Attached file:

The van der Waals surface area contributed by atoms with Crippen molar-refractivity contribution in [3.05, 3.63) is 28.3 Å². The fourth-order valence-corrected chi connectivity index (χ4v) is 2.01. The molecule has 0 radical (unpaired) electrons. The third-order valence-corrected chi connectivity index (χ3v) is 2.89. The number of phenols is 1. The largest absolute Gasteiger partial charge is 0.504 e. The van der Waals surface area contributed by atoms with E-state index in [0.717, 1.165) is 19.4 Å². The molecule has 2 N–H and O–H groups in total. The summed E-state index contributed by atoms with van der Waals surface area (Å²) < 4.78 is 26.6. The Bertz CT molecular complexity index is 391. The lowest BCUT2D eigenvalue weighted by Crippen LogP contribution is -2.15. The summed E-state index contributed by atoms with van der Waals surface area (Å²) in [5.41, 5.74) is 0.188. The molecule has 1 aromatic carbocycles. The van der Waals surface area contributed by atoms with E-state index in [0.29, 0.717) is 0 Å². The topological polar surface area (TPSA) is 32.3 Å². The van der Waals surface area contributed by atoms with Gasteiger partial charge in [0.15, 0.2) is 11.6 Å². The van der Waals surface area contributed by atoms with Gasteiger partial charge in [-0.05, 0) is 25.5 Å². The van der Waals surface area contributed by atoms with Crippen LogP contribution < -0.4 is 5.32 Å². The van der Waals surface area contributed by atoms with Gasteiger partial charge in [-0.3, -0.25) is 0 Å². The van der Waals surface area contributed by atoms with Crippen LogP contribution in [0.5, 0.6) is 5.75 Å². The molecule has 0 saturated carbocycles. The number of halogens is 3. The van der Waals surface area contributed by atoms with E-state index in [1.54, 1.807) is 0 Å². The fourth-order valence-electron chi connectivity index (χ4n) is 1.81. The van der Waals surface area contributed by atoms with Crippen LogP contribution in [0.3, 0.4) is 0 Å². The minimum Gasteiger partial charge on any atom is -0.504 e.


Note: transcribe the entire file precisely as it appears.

The van der Waals surface area contributed by atoms with Crippen molar-refractivity contribution in [3.05, 3.63) is 28.3 Å². The fourth-order valence-corrected chi connectivity index (χ4v) is 2.01. The molecule has 0 radical (unpaired) electrons. The third-order valence-corrected chi connectivity index (χ3v) is 2.89. The number of phenols is 1. The largest absolute Gasteiger partial charge is 0.504 e. The van der Waals surface area contributed by atoms with E-state index in [0.717, 1.165) is 19.4 Å². The molecule has 2 N–H and O–H groups in total. The summed E-state index contributed by atoms with van der Waals surface area (Å²) < 4.78 is 26.6. The Bertz CT molecular complexity index is 391. The lowest BCUT2D eigenvalue weighted by Crippen LogP contribution is -2.15. The summed E-state index contributed by atoms with van der Waals surface area (Å²) in [5.41, 5.74) is 0.188. The molecule has 1 aromatic carbocycles. The van der Waals surface area contributed by atoms with E-state index in [0.29, 0.717) is 0 Å². The topological polar surface area (TPSA) is 32.3 Å². The van der Waals surface area contributed by atoms with Gasteiger partial charge in [0.15, 0.2) is 11.6 Å². The van der Waals surface area contributed by atoms with Gasteiger partial charge in [-0.05, 0) is 25.5 Å². The van der Waals surface area contributed by atoms with Crippen LogP contribution < -0.4 is 5.32 Å². The van der Waals surface area contributed by atoms with Gasteiger partial charge in [-0.3, -0.25) is 0 Å². The van der Waals surface area contributed by atoms with Crippen LogP contribution in [0.5, 0.6) is 5.75 Å². The molecule has 0 saturated carbocycles. The number of halogens is 3. The van der Waals surface area contributed by atoms with E-state index in [1.54, 1.807) is 0 Å². The fourth-order valence-electron chi connectivity index (χ4n) is 1.81. The van der Waals surface area contributed by atoms with Crippen LogP contribution in [0.3, 0.4) is 0 Å². The minimum Gasteiger partial charge on any atom is -0.504 e.